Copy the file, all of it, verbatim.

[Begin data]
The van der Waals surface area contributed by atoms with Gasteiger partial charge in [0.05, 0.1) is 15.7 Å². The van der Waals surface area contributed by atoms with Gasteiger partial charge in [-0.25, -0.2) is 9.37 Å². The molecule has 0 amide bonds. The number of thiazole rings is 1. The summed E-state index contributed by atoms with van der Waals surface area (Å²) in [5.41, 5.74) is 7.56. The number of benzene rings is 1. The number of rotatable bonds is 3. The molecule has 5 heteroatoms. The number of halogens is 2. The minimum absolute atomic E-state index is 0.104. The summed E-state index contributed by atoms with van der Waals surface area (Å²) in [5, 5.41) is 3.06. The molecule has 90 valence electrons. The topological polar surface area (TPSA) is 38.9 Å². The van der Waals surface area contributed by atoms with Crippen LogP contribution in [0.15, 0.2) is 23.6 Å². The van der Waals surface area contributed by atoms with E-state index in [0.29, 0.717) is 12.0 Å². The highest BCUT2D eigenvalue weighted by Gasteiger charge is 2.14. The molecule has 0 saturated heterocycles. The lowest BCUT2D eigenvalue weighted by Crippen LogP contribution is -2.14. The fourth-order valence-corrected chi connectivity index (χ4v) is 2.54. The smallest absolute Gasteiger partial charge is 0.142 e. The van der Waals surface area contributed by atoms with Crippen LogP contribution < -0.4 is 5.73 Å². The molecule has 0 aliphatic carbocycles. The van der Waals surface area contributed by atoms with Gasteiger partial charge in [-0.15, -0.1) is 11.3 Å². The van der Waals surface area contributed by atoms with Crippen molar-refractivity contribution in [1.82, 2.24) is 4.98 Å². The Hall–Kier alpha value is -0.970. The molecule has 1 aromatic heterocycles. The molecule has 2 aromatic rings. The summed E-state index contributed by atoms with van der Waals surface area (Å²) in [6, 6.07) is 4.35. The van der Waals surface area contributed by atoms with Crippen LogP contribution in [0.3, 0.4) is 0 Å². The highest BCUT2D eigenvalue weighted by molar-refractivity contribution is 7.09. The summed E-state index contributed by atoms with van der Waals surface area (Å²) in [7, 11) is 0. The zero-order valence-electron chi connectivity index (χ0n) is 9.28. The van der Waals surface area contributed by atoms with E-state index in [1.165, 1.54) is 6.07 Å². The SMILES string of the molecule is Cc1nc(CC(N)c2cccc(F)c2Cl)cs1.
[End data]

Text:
The van der Waals surface area contributed by atoms with Gasteiger partial charge in [0.05, 0.1) is 15.7 Å². The van der Waals surface area contributed by atoms with Gasteiger partial charge in [-0.25, -0.2) is 9.37 Å². The molecule has 0 amide bonds. The number of thiazole rings is 1. The summed E-state index contributed by atoms with van der Waals surface area (Å²) in [5.41, 5.74) is 7.56. The number of benzene rings is 1. The number of rotatable bonds is 3. The molecule has 5 heteroatoms. The number of halogens is 2. The minimum absolute atomic E-state index is 0.104. The summed E-state index contributed by atoms with van der Waals surface area (Å²) in [5, 5.41) is 3.06. The molecule has 90 valence electrons. The topological polar surface area (TPSA) is 38.9 Å². The van der Waals surface area contributed by atoms with Crippen LogP contribution in [0.15, 0.2) is 23.6 Å². The van der Waals surface area contributed by atoms with E-state index in [0.29, 0.717) is 12.0 Å². The highest BCUT2D eigenvalue weighted by Gasteiger charge is 2.14. The molecule has 0 saturated heterocycles. The lowest BCUT2D eigenvalue weighted by Crippen LogP contribution is -2.14. The fourth-order valence-corrected chi connectivity index (χ4v) is 2.54. The smallest absolute Gasteiger partial charge is 0.142 e. The van der Waals surface area contributed by atoms with Crippen LogP contribution < -0.4 is 5.73 Å². The molecule has 0 aliphatic carbocycles. The van der Waals surface area contributed by atoms with Gasteiger partial charge in [-0.15, -0.1) is 11.3 Å². The van der Waals surface area contributed by atoms with Crippen molar-refractivity contribution in [1.82, 2.24) is 4.98 Å². The Hall–Kier alpha value is -0.970. The molecule has 1 aromatic heterocycles. The molecule has 2 aromatic rings. The summed E-state index contributed by atoms with van der Waals surface area (Å²) in [6, 6.07) is 4.35. The van der Waals surface area contributed by atoms with Crippen LogP contribution in [0.3, 0.4) is 0 Å². The highest BCUT2D eigenvalue weighted by molar-refractivity contribution is 7.09. The summed E-state index contributed by atoms with van der Waals surface area (Å²) in [7, 11) is 0. The zero-order valence-electron chi connectivity index (χ0n) is 9.28. The van der Waals surface area contributed by atoms with E-state index in [1.165, 1.54) is 6.07 Å². The SMILES string of the molecule is Cc1nc(CC(N)c2cccc(F)c2Cl)cs1.